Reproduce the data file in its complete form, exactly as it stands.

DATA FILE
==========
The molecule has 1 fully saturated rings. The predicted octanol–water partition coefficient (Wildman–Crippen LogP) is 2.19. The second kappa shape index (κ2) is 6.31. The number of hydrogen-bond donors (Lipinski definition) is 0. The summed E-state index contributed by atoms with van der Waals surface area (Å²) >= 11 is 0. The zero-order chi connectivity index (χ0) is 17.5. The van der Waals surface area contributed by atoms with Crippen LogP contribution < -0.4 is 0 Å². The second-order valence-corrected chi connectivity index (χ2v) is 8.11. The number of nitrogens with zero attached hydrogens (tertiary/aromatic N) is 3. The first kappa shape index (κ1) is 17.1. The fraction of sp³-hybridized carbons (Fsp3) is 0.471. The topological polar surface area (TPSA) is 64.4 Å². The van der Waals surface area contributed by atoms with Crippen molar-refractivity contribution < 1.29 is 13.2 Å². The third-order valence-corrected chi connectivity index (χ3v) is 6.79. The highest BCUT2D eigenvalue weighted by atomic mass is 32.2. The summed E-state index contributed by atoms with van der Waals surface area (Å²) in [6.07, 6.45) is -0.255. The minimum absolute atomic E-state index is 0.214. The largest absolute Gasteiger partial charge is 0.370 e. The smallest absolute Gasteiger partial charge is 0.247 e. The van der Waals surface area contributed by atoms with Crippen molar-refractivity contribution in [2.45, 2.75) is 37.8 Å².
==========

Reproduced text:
The molecule has 1 fully saturated rings. The predicted octanol–water partition coefficient (Wildman–Crippen LogP) is 2.19. The second kappa shape index (κ2) is 6.31. The number of hydrogen-bond donors (Lipinski definition) is 0. The summed E-state index contributed by atoms with van der Waals surface area (Å²) >= 11 is 0. The zero-order chi connectivity index (χ0) is 17.5. The van der Waals surface area contributed by atoms with Crippen LogP contribution < -0.4 is 0 Å². The second-order valence-corrected chi connectivity index (χ2v) is 8.11. The number of nitrogens with zero attached hydrogens (tertiary/aromatic N) is 3. The first kappa shape index (κ1) is 17.1. The fraction of sp³-hybridized carbons (Fsp3) is 0.471. The topological polar surface area (TPSA) is 64.4 Å². The van der Waals surface area contributed by atoms with Crippen molar-refractivity contribution < 1.29 is 13.2 Å². The third-order valence-corrected chi connectivity index (χ3v) is 6.79. The highest BCUT2D eigenvalue weighted by atomic mass is 32.2. The summed E-state index contributed by atoms with van der Waals surface area (Å²) in [6.07, 6.45) is -0.255. The minimum absolute atomic E-state index is 0.214. The largest absolute Gasteiger partial charge is 0.370 e. The smallest absolute Gasteiger partial charge is 0.247 e. The van der Waals surface area contributed by atoms with Crippen molar-refractivity contribution in [2.45, 2.75) is 37.8 Å².